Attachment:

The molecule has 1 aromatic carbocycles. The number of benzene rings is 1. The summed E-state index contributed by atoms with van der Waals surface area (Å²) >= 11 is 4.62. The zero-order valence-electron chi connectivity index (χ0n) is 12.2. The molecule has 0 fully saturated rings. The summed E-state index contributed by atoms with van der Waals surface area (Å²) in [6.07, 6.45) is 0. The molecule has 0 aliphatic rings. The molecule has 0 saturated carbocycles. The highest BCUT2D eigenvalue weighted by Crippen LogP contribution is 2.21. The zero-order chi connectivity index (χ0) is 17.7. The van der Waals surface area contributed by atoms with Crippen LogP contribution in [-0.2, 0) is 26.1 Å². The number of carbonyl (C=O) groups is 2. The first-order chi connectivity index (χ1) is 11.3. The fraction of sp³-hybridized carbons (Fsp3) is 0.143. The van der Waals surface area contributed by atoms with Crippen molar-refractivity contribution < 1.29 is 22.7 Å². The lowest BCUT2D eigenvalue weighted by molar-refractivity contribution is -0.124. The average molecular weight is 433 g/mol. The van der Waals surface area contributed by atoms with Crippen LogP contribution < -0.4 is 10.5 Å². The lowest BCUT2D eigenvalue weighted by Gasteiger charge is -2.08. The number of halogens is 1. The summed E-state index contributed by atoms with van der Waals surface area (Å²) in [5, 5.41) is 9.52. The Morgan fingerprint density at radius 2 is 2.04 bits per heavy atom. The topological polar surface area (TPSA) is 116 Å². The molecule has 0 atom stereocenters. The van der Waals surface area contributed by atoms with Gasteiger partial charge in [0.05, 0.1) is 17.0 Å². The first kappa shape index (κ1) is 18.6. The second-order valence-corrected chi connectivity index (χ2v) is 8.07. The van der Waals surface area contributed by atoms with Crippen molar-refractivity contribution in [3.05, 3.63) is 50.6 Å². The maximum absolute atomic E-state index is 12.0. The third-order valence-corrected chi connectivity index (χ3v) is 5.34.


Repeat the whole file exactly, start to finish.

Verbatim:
The molecule has 1 aromatic carbocycles. The number of benzene rings is 1. The summed E-state index contributed by atoms with van der Waals surface area (Å²) >= 11 is 4.62. The zero-order valence-electron chi connectivity index (χ0n) is 12.2. The molecule has 0 fully saturated rings. The summed E-state index contributed by atoms with van der Waals surface area (Å²) in [6.07, 6.45) is 0. The molecule has 0 aliphatic rings. The molecule has 0 saturated carbocycles. The highest BCUT2D eigenvalue weighted by Crippen LogP contribution is 2.21. The zero-order chi connectivity index (χ0) is 17.7. The van der Waals surface area contributed by atoms with Crippen LogP contribution in [-0.2, 0) is 26.1 Å². The number of carbonyl (C=O) groups is 2. The first-order chi connectivity index (χ1) is 11.3. The fraction of sp³-hybridized carbons (Fsp3) is 0.143. The van der Waals surface area contributed by atoms with Crippen molar-refractivity contribution < 1.29 is 22.7 Å². The lowest BCUT2D eigenvalue weighted by molar-refractivity contribution is -0.124. The average molecular weight is 433 g/mol. The van der Waals surface area contributed by atoms with Crippen LogP contribution < -0.4 is 10.5 Å². The lowest BCUT2D eigenvalue weighted by Gasteiger charge is -2.08. The number of halogens is 1. The summed E-state index contributed by atoms with van der Waals surface area (Å²) in [5, 5.41) is 9.52. The Morgan fingerprint density at radius 2 is 2.04 bits per heavy atom. The topological polar surface area (TPSA) is 116 Å². The molecule has 0 atom stereocenters. The van der Waals surface area contributed by atoms with Gasteiger partial charge in [0.05, 0.1) is 17.0 Å². The first kappa shape index (κ1) is 18.6. The second-order valence-corrected chi connectivity index (χ2v) is 8.07. The van der Waals surface area contributed by atoms with Crippen molar-refractivity contribution in [3.05, 3.63) is 50.6 Å². The maximum absolute atomic E-state index is 12.0. The third-order valence-corrected chi connectivity index (χ3v) is 5.34.